JOHN TULENKO: It's not just New Jersey. Twenty-one states have announced cuts in funding for higher education. Thirty-five states spend less per college student today than they did in 2002.
But federal aid to colleges has increased over the same time. The chair of the House Education and Labor Committee, California Democrat George Miller, sees a pattern in the states' behavior.
REP. GEORGE MILLER, D.-Calif.: The states, in fact, are disinvesting in their public higher education systems. We increased the loan limits. We increased the Pell Grants. And they walk away and put the money somewhere else in the state. I think it's a game that has to stop.
JOHN TULENKO: Cuts in state funds have led some public colleges to eliminate programs, lay off faculty, even reduce salaries.
Montclair State has done some cutting. It's let clerical workers go, left administrative positions vacant, canceled purchases of new equipment, and deferred maintenance.
Tuition rises to cover shortfalls
JOHN TULENKO: But so far the university has avoided drastic cost-cutting measures. In fact, it's added academic programs, hired more full-time faculty than ever, and still balanced its budget. How? Well, like public colleges everywhere, Montclair State has a fallback position, another reliable source of money.
SUSAN COLE: Tuition.
JOHN TULENKO: What's been happening with tuition?
SUSAN COLE: Tuition has been rising. As the state defaults on its, what I think, is obligation and responsibility to support public higher education, that piece of the support is taken up by students and their families.
JOHN TULENKO: The shift, though gradual, is significant. In 1988, 50 percent of Montclair's financing came from the state. Tuition made up 17 percent. Today, money from students, not the state, provides most of the funds.
Tuition and fees here total nearly $10,000 a year, double what they were in 2000. Similar increases are happening almost everywhere. And while declining state aid is one cause, colleges' spending habits are also contributing.
For instance, across the country, public and private colleges alike have spent billions on new construction projects. Lacking state money, New Jersey's public colleges had to borrow to build.
The consequences of borrowing
JOHN TULENKO: In the last six years, Montclair State borrowed $78 million for dorms, $94 million for a classroom building, but it also borrowed $98 million for gym renovations and a new student recreation center.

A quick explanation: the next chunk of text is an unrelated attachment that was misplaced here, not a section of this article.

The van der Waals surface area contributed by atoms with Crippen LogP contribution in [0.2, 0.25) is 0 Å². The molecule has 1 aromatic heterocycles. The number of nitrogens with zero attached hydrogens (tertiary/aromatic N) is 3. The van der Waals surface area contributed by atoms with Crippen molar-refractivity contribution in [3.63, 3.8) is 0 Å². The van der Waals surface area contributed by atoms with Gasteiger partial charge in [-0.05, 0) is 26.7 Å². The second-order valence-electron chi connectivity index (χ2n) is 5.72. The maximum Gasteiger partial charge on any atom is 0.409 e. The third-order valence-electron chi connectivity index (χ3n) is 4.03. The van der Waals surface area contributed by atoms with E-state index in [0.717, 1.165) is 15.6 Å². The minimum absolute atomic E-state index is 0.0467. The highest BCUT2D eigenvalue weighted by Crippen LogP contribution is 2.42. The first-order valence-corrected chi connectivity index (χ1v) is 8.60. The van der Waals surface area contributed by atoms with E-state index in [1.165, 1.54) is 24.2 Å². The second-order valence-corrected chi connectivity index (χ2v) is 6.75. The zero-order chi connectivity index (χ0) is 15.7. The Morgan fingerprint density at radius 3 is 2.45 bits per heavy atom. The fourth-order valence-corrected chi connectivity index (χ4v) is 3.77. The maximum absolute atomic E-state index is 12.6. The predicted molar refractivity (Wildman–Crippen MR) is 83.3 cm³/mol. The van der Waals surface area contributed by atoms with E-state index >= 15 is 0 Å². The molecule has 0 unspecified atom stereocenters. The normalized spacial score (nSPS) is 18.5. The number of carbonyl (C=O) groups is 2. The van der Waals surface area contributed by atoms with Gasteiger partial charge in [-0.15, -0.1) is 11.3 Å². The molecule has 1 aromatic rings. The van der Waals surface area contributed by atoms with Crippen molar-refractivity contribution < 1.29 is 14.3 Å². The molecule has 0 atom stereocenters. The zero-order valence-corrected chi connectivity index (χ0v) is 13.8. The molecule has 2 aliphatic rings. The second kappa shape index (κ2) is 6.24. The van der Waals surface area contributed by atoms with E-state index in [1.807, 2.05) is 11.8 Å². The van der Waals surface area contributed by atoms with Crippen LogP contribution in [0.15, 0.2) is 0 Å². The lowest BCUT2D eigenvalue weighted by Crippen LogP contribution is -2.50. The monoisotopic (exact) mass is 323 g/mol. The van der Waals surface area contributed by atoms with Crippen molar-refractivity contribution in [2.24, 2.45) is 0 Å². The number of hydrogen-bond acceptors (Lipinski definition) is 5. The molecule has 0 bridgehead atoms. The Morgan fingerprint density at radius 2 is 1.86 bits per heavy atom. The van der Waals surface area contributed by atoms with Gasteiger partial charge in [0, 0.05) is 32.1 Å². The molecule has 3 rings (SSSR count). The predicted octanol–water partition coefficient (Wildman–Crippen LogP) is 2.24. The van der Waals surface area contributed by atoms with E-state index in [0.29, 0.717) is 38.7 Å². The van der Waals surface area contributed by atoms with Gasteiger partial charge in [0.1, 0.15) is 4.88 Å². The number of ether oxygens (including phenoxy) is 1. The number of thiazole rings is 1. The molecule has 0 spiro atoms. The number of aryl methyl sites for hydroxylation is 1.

A recreation center in tough times?
SUSAN COLE: Yes, that's a very interesting question. A number of years ago, the students came to me, and they said, "We need a recreation center."
JOHN TULENKO: They may say they want it, but shouldn't you be the parent here and say, "I'm sorry, that's indulgent"?
SUSAN COLE: It is not indulgent. Students in New Jersey live in the densest population in the country. They don't feel healthy. They should have a place where they can work out, where they can do aerobics. This is not a luxury; this is critical to a healthy life.
JOHN TULENKO: To Susan Cole, the real problem is that New Jersey has been unwilling to pay for gyms or classrooms, forcing colleges like hers to borrow.
SUSAN COLE: We have a choice. We can say, "We'll either let students come to this campus and study in chemistry labs that were built a half-a-century ago or we will build them ourselves and borrow for it."
JOHN TULENKO: But the cost of paying off those loans has helped make New Jersey tuition second highest in the nation, and that has serious implications for public colleges.
SUSAN COLE: You can ask the fellow who takes the tolls on the highway, the guy who works in the 7-Eleven, you can ask your doctor or your lawyer, do you think your children should go to college? Everybody's answer will be yes.
But over the long term, if the state continues to default, then we will have an impact on who it is that can afford to seek a higher education. It will change. Ultimately, it will change the demographics of the institution. That's very dangerous for society.
JOHN TULENKO: Who will be able to come in that future scenario?
SUSAN COLE: Those who can afford it.
JOHN TULENKO: And everyone else?
With the economy worsening, many states are predicting budget shortfalls for next year. Faculty can expect further layoffs and cuts to academic programs. Students can expect to pay more.
JIM LEHRER: You can watch our previous story about student debt and listen to podcasts featuring people profiled in both reports on our Web site. Just go to PBS.org. Click on "TV Shows" and then "The Online NewsHour."